It’s not often that a museum gets to directly respond to front-page, bolded-headline media coverage with an exhibition that both nourishes the public’s curiosity about the reported phenomenon and expands the perception of it as well. Deliberately or otherwise, Neue Galerie couldn’t have timed it better.
A turn-of-the-century period piece, largely without a plot, that takes place almost entirely in a single room — and directed by a man who’s almost as old as the medium within which he works, cinema itself? Of course. Why not?
Whenever a film arrives on the scene that has something exceptional, eccentric, or anomalous about it, it’s always likely to arouse the most excited, hyperbolic, and oftentimes varied response from critics. Pawel Pawlikowski’s Ida seems to have accomplished just this.
Before even opening The Object, Whitechapel Gallery and the MIT Press’s latest installment in the Documents of Contemporary Art series, the book’s title stares back, interpolates itself, asking questions: What is an object? Which object?
That protean, motley preoccupation sometimes called film theory has shown many faces over the years. But before today’s engagements with the medium’s correspondence with digital technologies and television, there was auteur theory.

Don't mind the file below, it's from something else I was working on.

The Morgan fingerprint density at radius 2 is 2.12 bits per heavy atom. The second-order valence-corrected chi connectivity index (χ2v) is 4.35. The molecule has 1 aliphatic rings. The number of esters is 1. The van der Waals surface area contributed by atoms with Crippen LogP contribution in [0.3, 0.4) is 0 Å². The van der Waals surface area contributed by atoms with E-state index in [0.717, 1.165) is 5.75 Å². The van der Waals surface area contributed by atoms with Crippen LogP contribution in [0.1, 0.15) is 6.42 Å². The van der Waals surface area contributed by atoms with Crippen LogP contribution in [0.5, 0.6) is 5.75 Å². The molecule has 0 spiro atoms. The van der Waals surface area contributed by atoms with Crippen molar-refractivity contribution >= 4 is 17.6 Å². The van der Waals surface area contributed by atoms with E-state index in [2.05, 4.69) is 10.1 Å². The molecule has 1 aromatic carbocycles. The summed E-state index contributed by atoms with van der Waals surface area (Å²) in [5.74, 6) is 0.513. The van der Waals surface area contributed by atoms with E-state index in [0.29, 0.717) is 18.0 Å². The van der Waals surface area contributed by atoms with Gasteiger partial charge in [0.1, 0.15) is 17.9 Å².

Scorsese has recently organized a series, Masterpieces of Polish Cinema, comprised of 21 pristine digital restorations of Polish films released between 1957 and 1987.
It’s a sure sight for sore eyes to see the name “Stanwyck” emblazoned on a cinematheque marquee. Then again, not everyone today may be familiar with this name — but the uninitiated have every reason to stop in for one of the afternoon or evening double bills playing all through December at Film Forum.
The current Jean-Luc Godard retrospective in New York, admirably entitled The Spirit of Forms, reintroduces the French auteur’s films into familiar territory: namely, the New York Film Festival (NYFF) at Lincoln Center, where his work has made many memorable as well as infamous North American debuts.